Got Strays? Pet-Astic Theater Celebration Helps #Cats & #Dogs

FullStraysCastSTRAYS, an original musical by local playwrights Amy Shojai and Frank Steele, premiers at the Honey McGee Playhouse for three nights only November 6, 7, 8, 2014 at 7:00 pm. Cast with 30 local talents, the review-style show explores furry foibles from the PETS’ point of view.

STRAYS was written to be performed for (and by) animal rescue organizations as a fund raiser, and isn’t specifically a “kids show,” although talented thespians from the Theatricks program are cast. All ages will enjoy STRAYS.

“I’ve been a fan of STRAYS since I saw the concert preview back in 2013,” says Susan McGinn, “so I’m delighted that my husband John, daughter Sarah, and I are cast for the first fully staged production! It’s been fascinating (and unique in all my theater experience) to be directed by the co-writers of the show and watch them refine and tweaked the script and score during the rehearsal process. It’s an honor for all of us who are acting in the production to know that our work has contributed to shaping STRAYS.”

PariahCat2

Susan McGinn (far left) and the other “cats” intimidate the Pariah Cat (crouched center) played by Kaitlyn Casmedes.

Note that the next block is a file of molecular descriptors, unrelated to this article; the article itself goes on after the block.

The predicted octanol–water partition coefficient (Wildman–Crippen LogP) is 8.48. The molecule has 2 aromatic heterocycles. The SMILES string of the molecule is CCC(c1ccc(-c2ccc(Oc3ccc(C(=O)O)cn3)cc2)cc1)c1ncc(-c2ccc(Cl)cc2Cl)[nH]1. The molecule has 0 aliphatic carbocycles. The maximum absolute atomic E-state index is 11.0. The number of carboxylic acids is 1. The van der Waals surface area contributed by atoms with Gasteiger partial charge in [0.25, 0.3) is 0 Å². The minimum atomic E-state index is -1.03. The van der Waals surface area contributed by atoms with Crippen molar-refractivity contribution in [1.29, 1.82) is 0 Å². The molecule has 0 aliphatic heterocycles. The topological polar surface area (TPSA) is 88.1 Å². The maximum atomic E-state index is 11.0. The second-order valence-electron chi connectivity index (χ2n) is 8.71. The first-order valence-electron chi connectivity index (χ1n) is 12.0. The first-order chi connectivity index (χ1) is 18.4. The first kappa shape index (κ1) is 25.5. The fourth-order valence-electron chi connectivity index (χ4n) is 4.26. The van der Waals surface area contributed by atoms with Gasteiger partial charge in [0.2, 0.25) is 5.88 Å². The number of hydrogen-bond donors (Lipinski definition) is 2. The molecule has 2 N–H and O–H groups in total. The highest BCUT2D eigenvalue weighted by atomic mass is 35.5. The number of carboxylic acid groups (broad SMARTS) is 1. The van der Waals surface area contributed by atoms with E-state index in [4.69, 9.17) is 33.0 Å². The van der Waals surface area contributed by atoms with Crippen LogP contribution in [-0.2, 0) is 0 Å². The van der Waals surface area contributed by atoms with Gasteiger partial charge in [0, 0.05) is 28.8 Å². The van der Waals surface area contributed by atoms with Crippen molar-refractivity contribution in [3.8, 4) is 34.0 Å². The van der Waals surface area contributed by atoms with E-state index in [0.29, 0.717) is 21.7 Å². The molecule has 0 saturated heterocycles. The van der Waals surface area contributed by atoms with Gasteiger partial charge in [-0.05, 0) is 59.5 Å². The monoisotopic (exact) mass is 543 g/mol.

Jim Barnes recorded the show songs for the preview cast album, and decided to audition for the staged performance. He portrays the only boy cat, a feline who has used up 8 of his 9 lives. “I like performing in STRAYS because it gives me a chance to make people laugh,” he says. “Everyone should see it. You will laugh, you will cry a little and you will learn some insight on the behaviors of animals.”

TheresaLittlefield-LewCohn-JimBarnes

Jim Barnes sings how he’s wasted 8 of his 9 lives, while two dogs (played by Theresa Littlefield and Lew Cohn) look on.

The large cast has become close. Lew Cohn says, “It is great to see talented performers of such a wide variety of ages come together to perform original material that is so well written and informative about the plight of stray animals. My favorite scene is the Old Dogs Talking, in which I play a Bassett hound with various “difficulties” that make for a lot of fun. But there’s something for everyone—bust a gut comedy, tear jerking drama and great original songs that tell a story.”

LewCohn-SteveMildward

Two dogs played by Lew Cohn (left) and Steven Mildward (right) discuss bulldogs, bullfrogs, worms and Poodles–and other important dog schtuff.

Steve Mildward has been involved in many productions, both onstage and backstage. “I can address the excitement that comes from the direct involvement with the writers. In the classics, you can’t ask what the intent was. In this production, the directors are there to lend that insight.”